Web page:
Dr. Løberg reports no financial relationships with commercial interests. She is the recipient of Research Council of Norway (RCN) grant #134088/320. She declares no conflicts of interest.
Dr. Ersland is a cofounder, board member and shareholder in NordicNeuroLab Inc. NordicNeuroLab manufactured the video-goggles and headphones that were used in the MR investigation. He declares no conflicts of interest.
Mr. Craven declares no financial, nor any interest conflicts.
Dr. Specht owns shares in the NordicNeuroLab Inc., which manufactured the video-goggles and headphones used in the MR investigation. Dr. Specht declares no conflicts of interest.
The present study was funded by ERC Advanced Grant #249516 “VOICE” and RCN FRIBIOMED #807698 grant to Kenneth Hugdahl, and RCN grant #134088/320 to Else-Marie Løberg, and a RCN Center of Excellence grant #222373 to Ole Andreassen. The authors want to express their thanks to Roger Barndon, Eva Øksnes and Turid Randa for running the MR scanner, and to professor emeritus Hugo Jørgensen for PANSS interviewing some of the patients.
- Aleman and Vercammen, 2012 A. Aleman, A. Vercammen. Functional neuroimaging in schizophrenia. J.D. Blom, I.E.C. Sommer (Eds.) Hallucinations — Research and Practice (Springer Verlag, New York, NY, 2012) 267-282
- Allen and Modinos, 2012 P. Allen, G. Modinos. Structural neuroimaging in psychotic patients with auditory hallucinations. J.D. Blom, I.E.C. Sommer (Eds.) Hallucinations — Research and Practice (Springer Verlag, New York, 2012) 251-266
- Allen et al., 2012 P. Allen, G. Modinos, D. Hubl, G. Shields, A. Cachia, R. Jardri, P. Thomas, T. Woodward, P. Shotbolt, M. Plaze, R. Hoffman. Neuroimaging auditory hallucinations in schizophrenia: from neuroanatomy to neurochemistry and beyond. Schizophr. Bull.. 2012;38:695-703 Crossref
- Bentaleb et al., 2002 L.A. Bentaleb, M. Beauregard, P. Liddle, E. Stip. Cerebral activity associated with auditory verbal hallucinations: a functional magnetic resonance imaging case study. J. Psychiatry Neurosci.. 2002;27:110-115
- Brandao and Domingues, 2004 L. Brandao, R.C. Domingues. MR Spectroscopy of the Brain. (Lippincott Publishers, Philadelphia, PA, 2004)
- Carlsson et al., 2001 A. Carlsson, N. Waters, S. Tedroff Holm-Waters, M. Nilsson, M.L. Carlsson. Interactions between monoamines, glutamate, and GABA in schizophrenia: new evidence. Annu. Rev. Pharmacol. Toxicol.. 2001;41:237-260 Crossref
- Coyle et al., 2012 J.T. Coyle, A. Basu, M. Benneyworth, D. Balu, G. Konopaske. Glutamatergic synaptic dysregulation in schizophrenia: therapeutic implications. M.A. Geyer, G. Gross (Eds.) Handbook of Experimental Pharmacology 213 (Springer Verlag, Berlin–Heidelberg, 2012) 268-295
- David, 1999 A.S. David. Auditory hallucinations: phenomenology, neuropsychology, and neuroimaging update. Acta Psychiatr. Scand.. 1999;395:95-104 Crossref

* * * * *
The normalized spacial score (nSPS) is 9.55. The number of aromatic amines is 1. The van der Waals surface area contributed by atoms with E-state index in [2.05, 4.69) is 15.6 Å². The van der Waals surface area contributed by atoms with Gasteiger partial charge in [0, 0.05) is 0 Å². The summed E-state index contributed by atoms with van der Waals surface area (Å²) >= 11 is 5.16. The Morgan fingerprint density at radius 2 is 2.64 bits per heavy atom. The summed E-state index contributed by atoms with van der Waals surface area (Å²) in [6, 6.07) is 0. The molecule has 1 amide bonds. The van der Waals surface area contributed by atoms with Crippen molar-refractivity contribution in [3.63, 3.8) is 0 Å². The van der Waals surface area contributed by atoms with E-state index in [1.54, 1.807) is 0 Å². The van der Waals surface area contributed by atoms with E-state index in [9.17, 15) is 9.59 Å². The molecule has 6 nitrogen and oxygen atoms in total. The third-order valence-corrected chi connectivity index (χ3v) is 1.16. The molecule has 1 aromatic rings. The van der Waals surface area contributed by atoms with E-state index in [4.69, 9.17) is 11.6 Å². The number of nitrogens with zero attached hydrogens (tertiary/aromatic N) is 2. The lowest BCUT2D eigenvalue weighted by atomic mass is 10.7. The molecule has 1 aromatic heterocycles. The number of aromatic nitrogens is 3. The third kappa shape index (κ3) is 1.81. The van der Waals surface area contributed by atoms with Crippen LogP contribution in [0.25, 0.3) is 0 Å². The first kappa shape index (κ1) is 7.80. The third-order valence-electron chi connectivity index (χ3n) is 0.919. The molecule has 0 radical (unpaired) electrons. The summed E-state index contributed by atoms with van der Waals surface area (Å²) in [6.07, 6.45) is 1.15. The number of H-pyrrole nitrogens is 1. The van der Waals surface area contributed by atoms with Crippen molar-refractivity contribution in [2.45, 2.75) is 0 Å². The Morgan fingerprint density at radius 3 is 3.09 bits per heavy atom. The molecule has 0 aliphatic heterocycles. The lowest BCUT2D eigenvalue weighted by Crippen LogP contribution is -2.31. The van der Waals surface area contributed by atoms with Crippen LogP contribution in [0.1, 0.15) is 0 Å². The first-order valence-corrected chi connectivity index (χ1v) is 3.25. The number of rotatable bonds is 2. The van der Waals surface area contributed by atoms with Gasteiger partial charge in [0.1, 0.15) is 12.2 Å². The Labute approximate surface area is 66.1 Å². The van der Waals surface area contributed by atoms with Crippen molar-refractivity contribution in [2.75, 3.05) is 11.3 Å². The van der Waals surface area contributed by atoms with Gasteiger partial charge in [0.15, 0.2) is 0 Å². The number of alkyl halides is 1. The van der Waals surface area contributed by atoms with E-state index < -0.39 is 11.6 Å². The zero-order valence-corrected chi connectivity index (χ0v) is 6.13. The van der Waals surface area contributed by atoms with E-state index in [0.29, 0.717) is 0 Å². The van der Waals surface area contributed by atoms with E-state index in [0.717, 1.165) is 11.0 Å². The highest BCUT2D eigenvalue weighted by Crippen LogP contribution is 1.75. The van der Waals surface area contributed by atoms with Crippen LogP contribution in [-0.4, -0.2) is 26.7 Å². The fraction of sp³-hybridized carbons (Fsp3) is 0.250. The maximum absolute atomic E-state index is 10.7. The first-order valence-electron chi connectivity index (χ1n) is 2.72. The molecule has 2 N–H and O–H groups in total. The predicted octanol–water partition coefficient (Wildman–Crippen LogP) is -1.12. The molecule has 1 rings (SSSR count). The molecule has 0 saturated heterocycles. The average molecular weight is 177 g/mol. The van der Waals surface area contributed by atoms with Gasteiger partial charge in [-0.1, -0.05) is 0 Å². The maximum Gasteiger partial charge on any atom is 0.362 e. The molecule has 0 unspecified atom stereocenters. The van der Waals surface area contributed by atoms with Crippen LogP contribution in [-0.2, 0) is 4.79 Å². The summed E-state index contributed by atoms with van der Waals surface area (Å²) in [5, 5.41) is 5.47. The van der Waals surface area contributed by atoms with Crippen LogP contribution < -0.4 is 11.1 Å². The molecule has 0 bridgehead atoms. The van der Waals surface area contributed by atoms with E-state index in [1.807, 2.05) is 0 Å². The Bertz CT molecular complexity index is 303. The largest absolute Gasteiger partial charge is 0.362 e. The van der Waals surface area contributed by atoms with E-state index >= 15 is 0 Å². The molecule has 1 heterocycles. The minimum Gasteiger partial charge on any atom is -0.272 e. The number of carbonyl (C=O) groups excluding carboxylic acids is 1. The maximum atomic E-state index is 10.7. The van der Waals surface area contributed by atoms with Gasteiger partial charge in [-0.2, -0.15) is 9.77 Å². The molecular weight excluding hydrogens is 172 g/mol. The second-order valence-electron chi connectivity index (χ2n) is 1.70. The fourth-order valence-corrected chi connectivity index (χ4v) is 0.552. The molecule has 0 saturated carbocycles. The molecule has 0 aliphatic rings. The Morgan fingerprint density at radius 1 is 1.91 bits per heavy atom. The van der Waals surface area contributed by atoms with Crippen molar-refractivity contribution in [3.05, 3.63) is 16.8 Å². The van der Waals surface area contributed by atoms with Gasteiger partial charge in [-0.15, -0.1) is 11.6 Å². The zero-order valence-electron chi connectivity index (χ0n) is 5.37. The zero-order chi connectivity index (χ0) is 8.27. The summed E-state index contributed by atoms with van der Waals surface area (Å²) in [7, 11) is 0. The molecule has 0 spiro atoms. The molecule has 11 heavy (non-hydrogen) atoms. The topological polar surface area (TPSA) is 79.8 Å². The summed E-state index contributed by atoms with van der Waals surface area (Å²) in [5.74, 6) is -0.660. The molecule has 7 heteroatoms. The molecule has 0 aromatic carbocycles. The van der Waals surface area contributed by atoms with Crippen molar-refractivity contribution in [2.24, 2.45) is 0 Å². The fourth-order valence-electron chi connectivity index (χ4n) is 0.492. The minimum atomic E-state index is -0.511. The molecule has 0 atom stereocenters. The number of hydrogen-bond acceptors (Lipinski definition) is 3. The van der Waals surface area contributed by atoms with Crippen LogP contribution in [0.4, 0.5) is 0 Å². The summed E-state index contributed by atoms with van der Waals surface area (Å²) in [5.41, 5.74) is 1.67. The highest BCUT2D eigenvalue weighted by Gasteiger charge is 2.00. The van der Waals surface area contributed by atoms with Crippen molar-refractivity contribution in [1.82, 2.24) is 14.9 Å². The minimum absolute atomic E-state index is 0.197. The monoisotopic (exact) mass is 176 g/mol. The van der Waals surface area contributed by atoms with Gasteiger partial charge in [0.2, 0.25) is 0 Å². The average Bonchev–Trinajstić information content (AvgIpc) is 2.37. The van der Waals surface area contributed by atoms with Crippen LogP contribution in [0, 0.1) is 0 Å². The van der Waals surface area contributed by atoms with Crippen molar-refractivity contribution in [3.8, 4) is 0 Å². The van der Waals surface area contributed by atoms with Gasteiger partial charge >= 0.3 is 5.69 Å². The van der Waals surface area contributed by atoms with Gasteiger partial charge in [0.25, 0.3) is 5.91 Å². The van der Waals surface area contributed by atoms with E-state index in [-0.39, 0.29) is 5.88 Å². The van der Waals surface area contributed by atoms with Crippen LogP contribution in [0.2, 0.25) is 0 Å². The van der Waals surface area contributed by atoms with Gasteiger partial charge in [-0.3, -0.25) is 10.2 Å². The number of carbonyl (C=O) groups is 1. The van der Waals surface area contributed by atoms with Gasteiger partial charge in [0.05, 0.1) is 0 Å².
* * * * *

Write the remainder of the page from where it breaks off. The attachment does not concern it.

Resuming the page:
- Davis, 1974 J.M. Davis. Dose equivalence of the antipsychotic drugs. J. Psychiatr. Res.. 1974;11:65-69 Crossref
- de la Fuente-Sandoval et al., 2011 C. de la Fuente-Sandoval, P. Leon-Ortiz, R. Favila, S. Stephano, D. Mamo, J. Ramírez-Bermudez, A. Graff-Guerrero. Higher levels of glutamate in the associative-striatum of subjects with prodromal symptoms of schizophrenia and patients with first-episode psychosis. Neuropsychopharmacology. 2011;36:1781-1791
- de la Fuente-Sandoval et al., 2013a C. de la Fuente-Sandoval, P. Leon-Ortiz, M. Azcarraga, R. Favila, S. Stephano, A. Graff-Guerrero. Striatal glutamate and the conversion to psychosis: a prospective 1H-MRS imaging study. Int. J. Neuropsychopharmacol.. 2013;16:471-475 Crossref
- de la Fuente-Sandoval et al., 2013b C. de la Fuente-Sandoval, P. Leon-Ortiz, M. Azcarraga, S. Stephano, R. Favila, L. Diaz-Galvis, P. Alvarado-Alanis, J. Ramirez-Bermudez, A. Graff-Guerrero. Glutamate levels in the associative striatum before and after 4 weeks of antipsychotic treatment in first-episode psychosis: a longitudinal proton magnetic resonance spectroscopy study. JAMA Psychiatry. 2013;70:1057-1066 Crossref
- Demjaha et al., 2014 A. Demjaha, A. Egerton, R.M. Murray, S. Kapur, O.D. Howes, J.M. Stone, P.K. McGuire. Antipsychotic treatment resistance in schizophrenia associated with elevated glutamate levels but normal dopamine function. Biol. Psychiatry. 2014;75:e11-e13 Crossref
- Falkenberg et al., 2012 L.E. Falkenberg, R. Westerhausen, K. Specht, K. Hugdahl. Resting-state glutamate level in the anterior cingulate predicts blood-oxygen level-dependent response to cognitive control. Proc. Natl. Acad. Sci.. 2012;109:5069-5073 Crossref
- Ford et al., 2001 J.M. Ford, D.H. Mathalon, S. Kalba, S. Whitfield, W.O. Faustman, W.T. Roth. Cortical responsiveness during talking and listening in schizophrenia: an event-related brain potential study. Biol. Psychiatry. 2001;50:540-549 Crossref
- Ford et al., 2002 J.M. Ford, D.H. Mathalon, S. Whitfield, W.O. Faustman, W.T. Roth. Reduced communication between frontal and temporal lobes during talking in schizophrenia. Biol. Psychiatry. 2002;51:485-492 Crossref
- Ford et al., 2012 J.M. Ford, T. Dierks, D.J. Fisher, C.S. Herrmann, D. Hubl, M. Kindler, T. Koenig, D.H. Mathalon, K.M. Spencer, W. Strik, R. van Lutterveld. Neurophysiological studies of auditory verbal hallucinations. Schizophr. Bull.. 2012;38:715-723 Crossref
- Gaser et al., 2004 C. Gaser, I. Nenadic, H.-P. Volz, C. Büchel, H. Sauer. Neuroanatomy of ‘hearing voices’: a frontotemporal brain structural abnormality associated with auditory hallucinations in schizophrenia. Cereb. Cortex. 2004;14:91-96 Crossref
- Green et al., 1994 M.F. Green, K. Hugdahl, S. Mitchell. Dichotic listening during auditory hallucinations in schizophrenia. Am. J. Psychiatr.. 1994;151:357-362